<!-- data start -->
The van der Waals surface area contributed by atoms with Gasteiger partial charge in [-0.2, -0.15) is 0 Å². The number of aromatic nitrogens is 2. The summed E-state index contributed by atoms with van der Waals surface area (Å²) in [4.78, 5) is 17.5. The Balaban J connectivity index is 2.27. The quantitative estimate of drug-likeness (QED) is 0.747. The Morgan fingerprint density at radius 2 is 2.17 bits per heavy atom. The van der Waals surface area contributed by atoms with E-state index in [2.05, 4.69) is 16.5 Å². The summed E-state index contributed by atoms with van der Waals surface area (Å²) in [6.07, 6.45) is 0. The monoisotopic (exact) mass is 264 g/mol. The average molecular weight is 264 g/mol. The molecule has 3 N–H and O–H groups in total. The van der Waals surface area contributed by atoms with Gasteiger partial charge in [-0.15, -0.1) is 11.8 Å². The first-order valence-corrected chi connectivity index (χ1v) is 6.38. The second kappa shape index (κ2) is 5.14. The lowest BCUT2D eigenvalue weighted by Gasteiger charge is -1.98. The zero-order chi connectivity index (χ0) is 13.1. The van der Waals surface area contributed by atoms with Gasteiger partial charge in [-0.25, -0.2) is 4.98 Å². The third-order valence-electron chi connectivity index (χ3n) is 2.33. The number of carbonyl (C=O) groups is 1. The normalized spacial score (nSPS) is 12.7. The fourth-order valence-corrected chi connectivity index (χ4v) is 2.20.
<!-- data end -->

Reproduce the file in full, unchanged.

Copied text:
The van der Waals surface area contributed by atoms with Gasteiger partial charge in [-0.2, -0.15) is 0 Å². The number of aromatic nitrogens is 2. The summed E-state index contributed by atoms with van der Waals surface area (Å²) in [4.78, 5) is 17.5. The Balaban J connectivity index is 2.27. The quantitative estimate of drug-likeness (QED) is 0.747. The Morgan fingerprint density at radius 2 is 2.17 bits per heavy atom. The van der Waals surface area contributed by atoms with E-state index in [2.05, 4.69) is 16.5 Å². The summed E-state index contributed by atoms with van der Waals surface area (Å²) in [6.07, 6.45) is 0. The monoisotopic (exact) mass is 264 g/mol. The average molecular weight is 264 g/mol. The molecule has 3 N–H and O–H groups in total. The van der Waals surface area contributed by atoms with Gasteiger partial charge in [-0.15, -0.1) is 11.8 Å². The first-order valence-corrected chi connectivity index (χ1v) is 6.38. The second kappa shape index (κ2) is 5.14. The lowest BCUT2D eigenvalue weighted by Gasteiger charge is -1.98. The zero-order chi connectivity index (χ0) is 13.1. The van der Waals surface area contributed by atoms with Gasteiger partial charge in [-0.25, -0.2) is 4.98 Å². The third-order valence-electron chi connectivity index (χ3n) is 2.33. The number of carbonyl (C=O) groups is 1. The normalized spacial score (nSPS) is 12.7. The fourth-order valence-corrected chi connectivity index (χ4v) is 2.20.